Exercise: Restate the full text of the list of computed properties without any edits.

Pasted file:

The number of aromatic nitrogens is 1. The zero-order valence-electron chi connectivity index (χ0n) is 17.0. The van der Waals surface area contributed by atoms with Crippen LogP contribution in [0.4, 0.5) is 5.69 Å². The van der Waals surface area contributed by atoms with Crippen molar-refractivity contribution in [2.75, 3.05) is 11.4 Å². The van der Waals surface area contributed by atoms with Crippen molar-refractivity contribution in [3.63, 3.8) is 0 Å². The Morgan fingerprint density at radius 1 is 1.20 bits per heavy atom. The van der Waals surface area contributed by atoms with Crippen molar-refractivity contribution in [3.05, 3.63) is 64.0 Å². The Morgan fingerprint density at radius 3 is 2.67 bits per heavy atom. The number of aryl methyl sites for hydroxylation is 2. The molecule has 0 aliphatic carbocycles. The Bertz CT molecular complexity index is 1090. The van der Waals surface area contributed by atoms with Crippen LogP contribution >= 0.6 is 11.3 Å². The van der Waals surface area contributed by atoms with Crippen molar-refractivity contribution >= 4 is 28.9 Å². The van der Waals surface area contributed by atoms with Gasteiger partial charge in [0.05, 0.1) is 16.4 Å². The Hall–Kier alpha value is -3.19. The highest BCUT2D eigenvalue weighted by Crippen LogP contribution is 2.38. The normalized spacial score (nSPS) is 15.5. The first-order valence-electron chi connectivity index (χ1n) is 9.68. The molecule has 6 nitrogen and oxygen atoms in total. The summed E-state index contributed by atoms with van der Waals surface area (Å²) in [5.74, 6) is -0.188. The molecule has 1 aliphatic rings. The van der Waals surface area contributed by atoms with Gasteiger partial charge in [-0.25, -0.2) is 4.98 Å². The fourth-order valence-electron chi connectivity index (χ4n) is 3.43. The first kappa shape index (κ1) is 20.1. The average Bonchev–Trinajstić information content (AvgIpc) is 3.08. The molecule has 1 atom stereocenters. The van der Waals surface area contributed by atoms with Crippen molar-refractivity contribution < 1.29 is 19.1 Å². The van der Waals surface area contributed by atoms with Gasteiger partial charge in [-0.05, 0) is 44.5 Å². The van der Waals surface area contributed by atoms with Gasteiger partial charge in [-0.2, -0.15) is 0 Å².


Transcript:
The number of aromatic nitrogens is 1. The zero-order valence-electron chi connectivity index (χ0n) is 17.0. The van der Waals surface area contributed by atoms with Crippen LogP contribution in [0.4, 0.5) is 5.69 Å². The van der Waals surface area contributed by atoms with Crippen molar-refractivity contribution in [2.75, 3.05) is 11.4 Å². The van der Waals surface area contributed by atoms with Crippen molar-refractivity contribution in [3.63, 3.8) is 0 Å². The Morgan fingerprint density at radius 1 is 1.20 bits per heavy atom. The van der Waals surface area contributed by atoms with Crippen molar-refractivity contribution in [3.05, 3.63) is 64.0 Å². The Morgan fingerprint density at radius 3 is 2.67 bits per heavy atom. The number of aryl methyl sites for hydroxylation is 2. The molecule has 0 aliphatic carbocycles. The Bertz CT molecular complexity index is 1090. The van der Waals surface area contributed by atoms with Crippen LogP contribution >= 0.6 is 11.3 Å². The van der Waals surface area contributed by atoms with Crippen molar-refractivity contribution >= 4 is 28.9 Å². The van der Waals surface area contributed by atoms with Gasteiger partial charge in [0.05, 0.1) is 16.4 Å². The Hall–Kier alpha value is -3.19. The highest BCUT2D eigenvalue weighted by Crippen LogP contribution is 2.38. The normalized spacial score (nSPS) is 15.5. The first-order valence-electron chi connectivity index (χ1n) is 9.68. The molecule has 6 nitrogen and oxygen atoms in total. The summed E-state index contributed by atoms with van der Waals surface area (Å²) in [5.74, 6) is -0.188. The molecule has 1 aliphatic rings. The van der Waals surface area contributed by atoms with Gasteiger partial charge in [-0.25, -0.2) is 4.98 Å². The fourth-order valence-electron chi connectivity index (χ4n) is 3.43. The first kappa shape index (κ1) is 20.1. The average Bonchev–Trinajstić information content (AvgIpc) is 3.08. The molecule has 1 atom stereocenters. The van der Waals surface area contributed by atoms with Crippen molar-refractivity contribution < 1.29 is 19.1 Å². The van der Waals surface area contributed by atoms with Gasteiger partial charge in [-0.05, 0) is 44.5 Å². The van der Waals surface area contributed by atoms with Gasteiger partial charge in [-0.2, -0.15) is 0 Å².